Aliza: Yes. At my first Society of American Archivists conference the topic of born-digital design records was brought up as an unaddressed issue by the Architectural Records Roundtable (now Design Records Section), so I volunteered to be a chair of the CAD/BIM (Computer-Aided Design/Building Information Modeling) Task Force, to begin to address the complexity of managing and preserving born-digital architectural and design records. The CAD/BIM Task Force has been renamed the Digital Design Records Task Force.

At the Imaging Science & Technology (IS&T) Archiving Conference I connected with Kit Arrington, Digital Library Specialist here in the Prints & Photographs Division, and we had stayed in touch. I helped organize a symposium at the Library of Congress called “Designing the Future Landscape: Digital Architecture, Design and Engineering Assets” in 2017, where archivists, design record creators and technologists gathered to talk about how and what to preserve and how to provide access to born-digital design records for the future.

Melissa: Can you explain how your previous experience has helped you in your role at the Library of Congress?

Aliza: In my current role I’m responsible for a mix of project planning, collection maintenance issues, and training and managing some staff members. Having previously been a “lone arranger” I am comfortable shifting my attention between disparate activities, as well as keeping in mind the overall goal of promoting visual literacy, which at P&P now pushes me beyond design records and into the broad spectrum of visual materials the Division collects. For example, materials in the Victor Lundy collection range from sketches during his time in WWII, as seen below, to highlights from his significant architectural career.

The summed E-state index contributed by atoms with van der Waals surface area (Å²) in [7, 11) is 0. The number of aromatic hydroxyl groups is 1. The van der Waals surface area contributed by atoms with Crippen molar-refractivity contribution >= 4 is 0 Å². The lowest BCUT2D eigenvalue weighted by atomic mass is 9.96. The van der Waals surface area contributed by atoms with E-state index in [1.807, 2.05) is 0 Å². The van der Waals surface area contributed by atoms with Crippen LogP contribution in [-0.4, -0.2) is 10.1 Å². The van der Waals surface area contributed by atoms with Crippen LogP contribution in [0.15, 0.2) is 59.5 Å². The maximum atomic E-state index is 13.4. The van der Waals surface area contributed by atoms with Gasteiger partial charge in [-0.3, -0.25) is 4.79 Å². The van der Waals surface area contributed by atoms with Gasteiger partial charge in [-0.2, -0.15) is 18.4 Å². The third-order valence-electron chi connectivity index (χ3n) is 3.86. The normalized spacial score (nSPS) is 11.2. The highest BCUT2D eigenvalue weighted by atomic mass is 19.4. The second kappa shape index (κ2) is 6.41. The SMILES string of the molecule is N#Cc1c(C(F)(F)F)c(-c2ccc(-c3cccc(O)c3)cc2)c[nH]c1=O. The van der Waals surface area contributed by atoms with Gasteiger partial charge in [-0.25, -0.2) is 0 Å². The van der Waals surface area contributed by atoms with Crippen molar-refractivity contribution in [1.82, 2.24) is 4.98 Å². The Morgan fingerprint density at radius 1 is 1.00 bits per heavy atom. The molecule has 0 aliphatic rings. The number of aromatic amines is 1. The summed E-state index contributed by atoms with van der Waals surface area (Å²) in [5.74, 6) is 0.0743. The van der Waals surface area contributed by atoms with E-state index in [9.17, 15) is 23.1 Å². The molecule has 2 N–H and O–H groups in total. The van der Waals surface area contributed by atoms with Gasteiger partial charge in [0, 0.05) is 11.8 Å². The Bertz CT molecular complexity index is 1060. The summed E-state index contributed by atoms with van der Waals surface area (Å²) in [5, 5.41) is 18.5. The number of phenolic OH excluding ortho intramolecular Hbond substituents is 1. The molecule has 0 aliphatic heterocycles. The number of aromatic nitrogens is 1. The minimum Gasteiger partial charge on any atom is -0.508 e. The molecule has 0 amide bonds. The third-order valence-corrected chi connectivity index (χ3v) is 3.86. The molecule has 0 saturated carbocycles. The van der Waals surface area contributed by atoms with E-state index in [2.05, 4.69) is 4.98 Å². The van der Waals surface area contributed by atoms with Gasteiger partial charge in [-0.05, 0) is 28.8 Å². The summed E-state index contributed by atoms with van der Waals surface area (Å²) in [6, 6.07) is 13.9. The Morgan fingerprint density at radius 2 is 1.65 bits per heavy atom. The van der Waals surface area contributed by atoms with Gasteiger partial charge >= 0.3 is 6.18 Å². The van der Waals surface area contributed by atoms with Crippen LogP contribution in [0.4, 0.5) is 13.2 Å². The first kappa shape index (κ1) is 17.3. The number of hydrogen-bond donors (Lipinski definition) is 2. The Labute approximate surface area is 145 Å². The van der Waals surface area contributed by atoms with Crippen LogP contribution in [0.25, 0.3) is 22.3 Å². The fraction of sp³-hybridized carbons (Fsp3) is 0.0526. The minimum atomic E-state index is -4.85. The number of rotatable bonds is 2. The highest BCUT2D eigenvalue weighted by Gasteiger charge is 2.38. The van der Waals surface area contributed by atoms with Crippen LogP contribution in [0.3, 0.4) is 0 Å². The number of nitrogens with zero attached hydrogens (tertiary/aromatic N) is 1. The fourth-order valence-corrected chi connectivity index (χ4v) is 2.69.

<em>Sea-plane hangar wrecked by Germans at Cherbourg.</em> Drawing by Victor Lundy, 1944. //hdl.loc.gov/loc.pnp/ppmsca.24251

Sea-plane hangar wrecked by Germans at Cherbourg. Drawing by Victor Lundy, 1944. //hdl.loc.gov/loc.pnp/ppmsca.24251

My favorite word is palimpsest: because everything is the product of layers building upon layers, we are the byproduct of our experiences. The palimpsest is also present in how we interpret and understand the visual materials before us. For instance, you can see the evolution of different kinds of media and formats, and with each development new considerations arise for preservation and access of collection material. It is also reflected in our collection’s content, such as this Carol M. Highsmith photograph of a storm drain mural. Many of the murals Highsmith has documented in cities around the country have already disappeared, which emphasizes how important her work is. They are either fading away, being covered up, or possibly being intentionally removed.

<em>Many American cities and businesses sponsor elaborate artistic and historic murals to depict life in their communities and Vancouver, Washington, has some of these, but also dozens of smaller murals in a most unusual place, atop storm drains on Main Street.</em> Photo by Carol M. Highsmith, 2018. //hdl.loc.gov/loc.pnp/highsm.51132

Many American cities and businesses sponsor elaborate artistic and historic murals to depict life in their communities and Vancouver, Washington, has some of these, but also dozens of smaller murals in a most unusual place, atop storm drains on Main Street. Photo by Carol M. Highsmith, 2018. //hdl.loc.gov/loc.pnp/highsm.51132

No matter the material or media type, as archivists we still think through the same questions of how best to approach describing, storing and preserving each collection we work on here in the Prints & Photographs Division, all with the goal of improving access to the public.

As I am settling into this new role, and enjoying being part of a team of thoughtful, capable, and enthusiastic professionals, I think a lot about how to make sure I set people up for success – how to give them the support they need and how to help create a positive dynamic for the team. And also how to support innovation while prioritizing maintenance of our basic functions.